Anyone who knows me just a little knows that I love two things: ebikes and audiobooks.
All those books that I review for this space, almost always, these are audiobooks. (Sometimes ebook/audiobook combinations.)
You’d think I’d be happy, therefore, by Farhad Manjoo’s New York Times essay “When Listening to a Book Is Better Than Reading It.” He writes,
“I rise now to liberate the audiobook from the murky shadow of text. Audiobooks aren’t cheating. They aren’t a just-add-water shortcut to cheap intellectualism. For so many titles in this heyday of audio entertainment, it’s not crazy to ask the opposite: Compared to the depth that can be conveyed via audio, does the flat text version count?"
Here is what is bugging me. And this is an issue that Manjoo (who is a fantastic writer) leaves unmentioned: audiobooks are expensive.
More than expensive, audiobooks are divergently accessible.
Yes, public libraries have significantly increased their digital book collections (including audiobooks) during the pandemic.
Anyone who has ever tried to borrow a library audiobook knows, however, that the selection can be limited -- and the wait times long.
Compare the library audiobook experience to that of finding and downloading audiobooks on the Amazon-owned Audible site. If you can pay for an Audible subscription, you have universal access to every published audiobook. No waiting. No running out of titles.
Audiobooks are life-changing. At least they have changed my life. But they are nowhere near universally accessible.
Libraries are the great equalizer. But the business model of audiobooks in particular -- and digital books in general -- has made reading a more stratified experience.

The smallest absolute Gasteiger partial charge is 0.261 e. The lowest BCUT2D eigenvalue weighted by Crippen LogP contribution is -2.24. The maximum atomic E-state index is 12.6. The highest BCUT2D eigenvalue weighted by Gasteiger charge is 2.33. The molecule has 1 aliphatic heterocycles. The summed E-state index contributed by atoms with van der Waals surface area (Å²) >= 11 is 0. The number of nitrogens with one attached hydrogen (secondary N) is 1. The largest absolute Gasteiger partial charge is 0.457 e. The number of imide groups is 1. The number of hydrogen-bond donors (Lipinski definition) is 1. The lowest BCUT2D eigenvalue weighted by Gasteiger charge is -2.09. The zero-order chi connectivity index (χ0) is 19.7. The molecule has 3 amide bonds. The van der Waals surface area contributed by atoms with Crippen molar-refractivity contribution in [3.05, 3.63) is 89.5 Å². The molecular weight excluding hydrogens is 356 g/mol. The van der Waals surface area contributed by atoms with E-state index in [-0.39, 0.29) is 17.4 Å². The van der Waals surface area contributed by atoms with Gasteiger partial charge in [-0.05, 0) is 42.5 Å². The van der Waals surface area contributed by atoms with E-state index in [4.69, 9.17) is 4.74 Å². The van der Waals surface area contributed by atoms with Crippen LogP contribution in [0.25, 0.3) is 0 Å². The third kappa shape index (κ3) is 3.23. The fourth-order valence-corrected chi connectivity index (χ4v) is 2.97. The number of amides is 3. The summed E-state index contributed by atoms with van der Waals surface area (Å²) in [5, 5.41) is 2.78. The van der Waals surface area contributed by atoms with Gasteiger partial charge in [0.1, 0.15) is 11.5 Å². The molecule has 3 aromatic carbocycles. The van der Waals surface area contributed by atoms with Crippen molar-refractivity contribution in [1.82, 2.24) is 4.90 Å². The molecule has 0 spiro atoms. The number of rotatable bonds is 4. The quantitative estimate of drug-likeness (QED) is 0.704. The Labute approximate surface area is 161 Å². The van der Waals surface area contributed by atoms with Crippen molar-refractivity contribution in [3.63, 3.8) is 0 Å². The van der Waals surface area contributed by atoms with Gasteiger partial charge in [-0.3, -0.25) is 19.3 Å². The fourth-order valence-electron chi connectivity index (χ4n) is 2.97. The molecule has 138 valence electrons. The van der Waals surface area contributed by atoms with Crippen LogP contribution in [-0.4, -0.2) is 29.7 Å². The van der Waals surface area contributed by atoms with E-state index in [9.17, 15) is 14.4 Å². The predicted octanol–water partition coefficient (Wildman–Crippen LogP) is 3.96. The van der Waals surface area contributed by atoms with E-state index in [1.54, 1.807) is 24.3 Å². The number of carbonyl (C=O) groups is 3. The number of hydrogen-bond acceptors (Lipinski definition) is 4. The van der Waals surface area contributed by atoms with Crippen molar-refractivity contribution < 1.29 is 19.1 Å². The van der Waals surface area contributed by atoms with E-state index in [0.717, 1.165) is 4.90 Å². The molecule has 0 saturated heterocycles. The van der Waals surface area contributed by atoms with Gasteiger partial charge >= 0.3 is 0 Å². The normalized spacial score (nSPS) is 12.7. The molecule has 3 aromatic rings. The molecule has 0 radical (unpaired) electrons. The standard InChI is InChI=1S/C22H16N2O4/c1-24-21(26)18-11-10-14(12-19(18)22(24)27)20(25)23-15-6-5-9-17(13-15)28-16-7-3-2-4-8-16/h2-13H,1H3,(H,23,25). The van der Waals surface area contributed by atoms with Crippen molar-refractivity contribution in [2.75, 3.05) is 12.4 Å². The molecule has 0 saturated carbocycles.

Does any of this connect to higher ed?
My younger daughter is a senior in college. Like her dad, she is an audiobook enthusiast. We have this deal -- if she needs an audiobook for school, I will use my Audible credits to get her the title.
I’m constantly surprised by how many books that she is assigned to read for her classes are available in audio format.
We know that audiobooks are scarce at academic libraries. Why is that, exactly? Why has Audible not tried to build the next generation of audiobook listeners?
Audiobooks are also hit-and-miss at public libraries.
My daughter, through her access to parental resources, enjoys unequal reading options. She has the choice of book format because her family can afford to buy her audiobooks.
The superior experience of Audible over libraries for audiobook access is one example of where technology, monopolistic platforms and certain business models combine to exacerbate inequality. There are many others.
Read audiobooks. Enjoy audiobooks. I do.
But let’s keep in mind that the privilege of audiobook listening is not universally shared. And maybe we should be thinking of ways that everyone -- including our students -- can gain equal access to all formats of books.
Are you an audiobook listener?